Unfortunately, not all marriages will be saved as a result of the devastating consequences from active sex and love addiction. For many different reason this addiction will often destroy relationship’s and family despite one person’s wholehearted efforts to try to save it. There seems to me to be two large categories for why these attempts at reconciliation fail. The first and foremost reason is the addict’s unwillingness to get well, do the work necessary to stay well while finding compassion and empathy for the people they betrayed. The second main reason as I see it is that the traumatized victim of the betrayal will not look beyond the trauma introspectively and heal to an adequate level with the support of others who have also been betrayed to find peace and forgiveness. That juxtaposition creates a template where the two major emotions in the relationship is contempt and resentment. That is a recipe for disaster.

When the dust finally settles and divorce is inevitable there is still much wreckage to be cleared before one can “just” move on. Recently one of my female clients found herself in the unenviable position of having walk through the pain of a dissolved marriage. She decided to try to put down on paper as inadequate as it is by the shear limitation of language itself the depth of her sadness. This is what she wrote:


A large part of me is still heartbroken over getting divorced, especially in this way. I opened up my heart and spilled my guts to the person who vowed to stay with me, no matter what, only to have him reject me, throw me away, and bail on our marriage, our relationship, our life together and everything we built. It’s incredibly painful, and heart wrenching. My chest is weighted and tight, my hand draws up to clutch it as I write. I feel ripped open, vulnerable, raw. I feel over exposed. The pain permeates to the depth of me, yet emanates from every pore, so much so that I can’t discern if it’s coming or going. It bombards me from the outside like a mighty dragon burning down my castle walls, and wells up from within like a prehistoric sea monster, who from the depths of the ocean, charges to the surface to burst into the daylight and brandish itself to the world. Both terrifying, yet both miraculously freeing.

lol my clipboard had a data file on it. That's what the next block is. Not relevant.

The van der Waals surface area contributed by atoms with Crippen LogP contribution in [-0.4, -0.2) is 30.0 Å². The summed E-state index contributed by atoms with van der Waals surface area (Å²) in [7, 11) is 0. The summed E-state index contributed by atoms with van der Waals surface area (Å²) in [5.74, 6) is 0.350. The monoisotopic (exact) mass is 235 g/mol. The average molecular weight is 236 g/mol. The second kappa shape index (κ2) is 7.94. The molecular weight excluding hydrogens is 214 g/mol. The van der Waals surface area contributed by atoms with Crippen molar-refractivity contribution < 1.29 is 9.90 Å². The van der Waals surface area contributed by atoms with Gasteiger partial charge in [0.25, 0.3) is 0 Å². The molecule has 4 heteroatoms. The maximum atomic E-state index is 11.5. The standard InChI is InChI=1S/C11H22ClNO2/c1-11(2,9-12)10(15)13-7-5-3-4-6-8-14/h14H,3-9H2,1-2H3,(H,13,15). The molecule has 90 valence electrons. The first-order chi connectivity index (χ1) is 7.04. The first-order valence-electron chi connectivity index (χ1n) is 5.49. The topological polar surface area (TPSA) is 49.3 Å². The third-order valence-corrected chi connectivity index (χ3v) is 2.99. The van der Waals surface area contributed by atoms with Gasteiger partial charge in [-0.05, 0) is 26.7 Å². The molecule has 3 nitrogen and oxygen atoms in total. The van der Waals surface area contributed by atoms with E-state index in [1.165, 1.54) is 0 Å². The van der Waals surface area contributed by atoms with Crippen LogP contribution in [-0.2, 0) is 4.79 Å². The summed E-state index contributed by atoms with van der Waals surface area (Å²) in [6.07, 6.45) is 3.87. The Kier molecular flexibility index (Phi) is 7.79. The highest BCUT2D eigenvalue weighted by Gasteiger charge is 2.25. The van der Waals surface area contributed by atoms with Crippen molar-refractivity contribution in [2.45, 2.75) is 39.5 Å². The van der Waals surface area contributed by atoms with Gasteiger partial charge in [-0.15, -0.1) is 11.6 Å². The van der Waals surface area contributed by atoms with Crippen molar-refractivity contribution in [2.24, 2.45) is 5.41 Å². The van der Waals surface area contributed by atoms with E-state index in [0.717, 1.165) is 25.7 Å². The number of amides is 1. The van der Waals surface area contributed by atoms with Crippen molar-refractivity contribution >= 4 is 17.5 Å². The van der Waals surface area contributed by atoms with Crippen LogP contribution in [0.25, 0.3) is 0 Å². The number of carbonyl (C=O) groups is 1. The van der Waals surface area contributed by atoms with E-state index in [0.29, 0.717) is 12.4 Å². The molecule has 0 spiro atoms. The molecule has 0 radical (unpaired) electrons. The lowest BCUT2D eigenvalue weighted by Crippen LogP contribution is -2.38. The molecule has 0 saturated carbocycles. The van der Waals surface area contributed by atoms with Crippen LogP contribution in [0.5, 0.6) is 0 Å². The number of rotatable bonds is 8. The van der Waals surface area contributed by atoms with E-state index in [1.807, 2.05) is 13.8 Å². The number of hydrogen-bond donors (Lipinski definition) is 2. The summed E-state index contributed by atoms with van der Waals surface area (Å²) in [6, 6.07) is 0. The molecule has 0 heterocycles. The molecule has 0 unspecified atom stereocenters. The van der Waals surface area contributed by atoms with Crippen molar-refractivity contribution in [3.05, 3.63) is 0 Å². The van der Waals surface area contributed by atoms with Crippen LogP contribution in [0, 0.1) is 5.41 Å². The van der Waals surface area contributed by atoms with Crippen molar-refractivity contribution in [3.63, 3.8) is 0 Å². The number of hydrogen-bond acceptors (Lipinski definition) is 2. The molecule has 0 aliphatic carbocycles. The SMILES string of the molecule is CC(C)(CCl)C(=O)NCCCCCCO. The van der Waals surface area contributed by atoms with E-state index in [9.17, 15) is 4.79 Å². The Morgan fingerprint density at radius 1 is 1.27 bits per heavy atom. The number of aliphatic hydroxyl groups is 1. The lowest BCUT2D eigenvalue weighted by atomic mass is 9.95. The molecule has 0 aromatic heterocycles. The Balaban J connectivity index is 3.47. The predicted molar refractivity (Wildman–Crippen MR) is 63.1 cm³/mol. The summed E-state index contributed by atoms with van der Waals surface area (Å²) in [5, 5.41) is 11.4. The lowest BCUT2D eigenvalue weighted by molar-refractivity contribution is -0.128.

I’m so sad I never got to read my empathy letter. I’m sad for so much of our relationship, for both him and myself. It hurts that he doesn’t want to see me, and hear me, and find out who I’m becoming. I’m incredibly sad that he’s doomed to repeat these patterns, that he gave up this opportunity to really make positive changes in his life, and face his demons. I’m sad that our marriage was completely salvageable, and he wasn’t willing. It breaks my heart that I have to say goodbye to one of my favorite people, without even being able to tell him how much I loved and valued him, and not even actually being able to say goodbye at all, and wish him well. I’m sad that our closure will be nothing more than the signing of documents through divorce lawyers. I’m sad that now that I’m finally willing and able, I can’t express my sadness, or any other emotion, to him. I’m sad that I don’t even want him back. I’m sad that I chose a guy who would behave this way, triggering all my fucking daddy issues, and pointing out once again the extent of my insanity.

I am sad. There is nothing I can do with the pain but feel it. Slowly, sometimes begrudgingly, I walk through it. Often now, I feel I’ve moved past the points of wanting to numb it, to avoid it, to stuff it down where it can’t be found and pretend it doesn’t exist. Though I recognize those desires when they flare up. And on occasion, the pain is simply exquisite.

I was moved by her words as the tears rolled down her face. My job through it all was to coach her get real, coach her to take action to change, coach her to love herself in an organic way, coach her to stay still and reach out to other women all at the same time and coach her to build a vision of who she wants to be, not as part of a couple but for herself as a woman in recovery. Watching her change and grow is a gift in my life. She paid a high price for this growth opportunity. At the end of the day I’m sad also for I believe this marriage was repairable, if only he would have not taken his ball and gone home, but everyone is autonomous and I respect his right to be wrong.

I always feel honored when someone lets me hold their hand as they walk down the path of recovery. All I ever promise anyone is a choice and a chance. What they do with it is on them. It says in the SLAA Big Book on page 38, the “the success is not to be measured by whether we stay together but by whether we showed up minus addictive distractions”. She did and I am her witness. As I always say, one man’s trash is another man’s treasure!

If you find that this addiction is eroding the quality of your life and would like to find someone to coach you out of the abyss give me a call. Just remember, misery is optional.

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